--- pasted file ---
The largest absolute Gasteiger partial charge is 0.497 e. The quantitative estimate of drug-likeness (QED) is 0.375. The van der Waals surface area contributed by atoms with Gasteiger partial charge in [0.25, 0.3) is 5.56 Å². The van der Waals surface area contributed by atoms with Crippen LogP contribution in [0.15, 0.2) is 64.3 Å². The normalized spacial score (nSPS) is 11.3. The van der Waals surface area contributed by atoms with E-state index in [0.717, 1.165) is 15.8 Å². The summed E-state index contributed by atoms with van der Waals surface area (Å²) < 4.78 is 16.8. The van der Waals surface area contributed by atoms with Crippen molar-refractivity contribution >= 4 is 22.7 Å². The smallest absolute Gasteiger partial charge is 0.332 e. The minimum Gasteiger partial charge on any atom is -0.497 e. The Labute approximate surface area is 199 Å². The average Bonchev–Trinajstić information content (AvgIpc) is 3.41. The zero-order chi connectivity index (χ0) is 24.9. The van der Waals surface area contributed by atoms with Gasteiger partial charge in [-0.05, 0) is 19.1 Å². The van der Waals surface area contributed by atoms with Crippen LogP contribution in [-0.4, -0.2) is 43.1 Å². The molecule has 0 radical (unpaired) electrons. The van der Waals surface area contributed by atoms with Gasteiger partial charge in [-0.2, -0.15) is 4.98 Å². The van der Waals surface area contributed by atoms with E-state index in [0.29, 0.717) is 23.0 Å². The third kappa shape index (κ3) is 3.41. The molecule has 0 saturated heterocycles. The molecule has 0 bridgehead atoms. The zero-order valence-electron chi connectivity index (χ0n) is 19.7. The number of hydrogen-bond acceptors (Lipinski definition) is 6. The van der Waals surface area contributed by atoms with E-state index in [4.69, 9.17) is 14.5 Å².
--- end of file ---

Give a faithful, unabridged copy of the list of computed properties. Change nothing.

The largest absolute Gasteiger partial charge is 0.497 e. The quantitative estimate of drug-likeness (QED) is 0.375. The van der Waals surface area contributed by atoms with Gasteiger partial charge in [0.25, 0.3) is 5.56 Å². The van der Waals surface area contributed by atoms with Crippen LogP contribution in [0.15, 0.2) is 64.3 Å². The normalized spacial score (nSPS) is 11.3. The van der Waals surface area contributed by atoms with E-state index in [0.717, 1.165) is 15.8 Å². The summed E-state index contributed by atoms with van der Waals surface area (Å²) < 4.78 is 16.8. The van der Waals surface area contributed by atoms with Crippen molar-refractivity contribution >= 4 is 22.7 Å². The smallest absolute Gasteiger partial charge is 0.332 e. The minimum Gasteiger partial charge on any atom is -0.497 e. The Labute approximate surface area is 199 Å². The average Bonchev–Trinajstić information content (AvgIpc) is 3.41. The zero-order chi connectivity index (χ0) is 24.9. The van der Waals surface area contributed by atoms with Gasteiger partial charge in [-0.05, 0) is 19.1 Å². The van der Waals surface area contributed by atoms with Crippen LogP contribution in [-0.4, -0.2) is 43.1 Å². The molecule has 0 radical (unpaired) electrons. The van der Waals surface area contributed by atoms with Gasteiger partial charge in [-0.2, -0.15) is 4.98 Å². The van der Waals surface area contributed by atoms with E-state index in [0.29, 0.717) is 23.0 Å². The third kappa shape index (κ3) is 3.41. The molecule has 0 saturated heterocycles. The molecule has 0 bridgehead atoms. The zero-order valence-electron chi connectivity index (χ0n) is 19.7. The number of hydrogen-bond acceptors (Lipinski definition) is 6. The van der Waals surface area contributed by atoms with E-state index in [4.69, 9.17) is 14.5 Å².